» Moving forward on global ocean science education
21.06.2016 - Intergovernmental Oceanographic Commission

Moving forward on global ocean science education

Danilo Calazans (Instituto de Oceanografia, Brazil) stresses the importance of research vessels to ocean science education

From the 13 to the 15 of June the Intergovernmental Oceanographic Commission (IOC) of UNESCO co-hosted the second edition of the Global Ocean Science Education workshop. Jointly organized with the Consortium for Ocean Science Exploration and Engagement, and the College of Exploration, the workshop sought to develop collaborative activities and set goals for global ocean science education.

The 3-day workshop brought together stakeholders from across the ocean science, education, policy and business sectors to think collectively about the role of science, education, policy and business in moving forward the international ocean agenda.

Discussions focused in particular on how the various sectors can forge partnerships to take action and move forward the implementation of international agreements such as the 2030 Agenda for Sustainable Development – with its Sustainable Development Goal 14 on ocean – and the Paris Agreement on Climate Change.

The workshop participants hailed from 17 countries from Europe, North and South America, and Africa, and represented different organizations: governmental agencies, research centres, NGOs and aquaria. Within this diverse setting, there emerged shared concerns around how to prioritize educational content related to ocean and human health, how to adapt ocean science education to the requirements of the 21st century workforce, and how to better identify the role of informal education in ocean policy development.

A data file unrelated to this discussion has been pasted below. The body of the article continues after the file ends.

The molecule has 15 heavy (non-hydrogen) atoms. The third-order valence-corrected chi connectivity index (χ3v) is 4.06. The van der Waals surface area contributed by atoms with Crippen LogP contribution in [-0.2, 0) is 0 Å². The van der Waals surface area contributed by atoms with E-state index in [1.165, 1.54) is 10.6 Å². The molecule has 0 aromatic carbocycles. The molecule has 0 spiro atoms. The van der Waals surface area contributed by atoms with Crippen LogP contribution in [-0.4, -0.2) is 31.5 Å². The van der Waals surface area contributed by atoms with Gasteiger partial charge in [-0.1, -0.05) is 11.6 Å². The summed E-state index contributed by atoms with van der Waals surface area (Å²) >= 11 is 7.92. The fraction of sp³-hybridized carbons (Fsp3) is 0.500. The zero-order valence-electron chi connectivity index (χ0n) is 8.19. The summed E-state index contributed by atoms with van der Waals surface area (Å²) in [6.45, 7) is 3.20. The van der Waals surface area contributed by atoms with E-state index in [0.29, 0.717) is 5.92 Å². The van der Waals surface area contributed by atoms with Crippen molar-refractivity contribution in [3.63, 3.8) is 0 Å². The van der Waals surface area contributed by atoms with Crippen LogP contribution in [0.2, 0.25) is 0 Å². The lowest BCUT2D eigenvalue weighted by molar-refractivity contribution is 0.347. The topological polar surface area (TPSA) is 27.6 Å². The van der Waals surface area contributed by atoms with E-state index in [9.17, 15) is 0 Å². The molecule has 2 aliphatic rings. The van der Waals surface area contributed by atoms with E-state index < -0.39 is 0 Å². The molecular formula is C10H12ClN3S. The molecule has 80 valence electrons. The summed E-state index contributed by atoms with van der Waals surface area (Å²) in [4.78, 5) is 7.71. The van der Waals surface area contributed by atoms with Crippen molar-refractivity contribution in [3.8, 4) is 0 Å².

Participants also discussed how to develop effective and sustainable partnerships for ocean science education, building on the experience of successful initiatives, such as the Atlantic Ocean Research Alliance (AORA). Presented by the European Commission, the U.S. National Oceanic and Atmospheric Administration, and the Canadian Network for Ocean Education, AORA works through its project partners to provide information platforms and large-scale resources for ocean literacy – awareness and understanding of the ocean’s influence on humans and vice versa.

The workshop participants recognized the leading role of UNESCO – being the only UN agency with a mandate in education and ocean science – in pushing for ocean science education vis-à-vis governments and global policy frameworks. An action road map will keep up the momentum of the discussions held during GOSE 2016 and seek to foster further concrete initiatives ahead of the 2017 edition.




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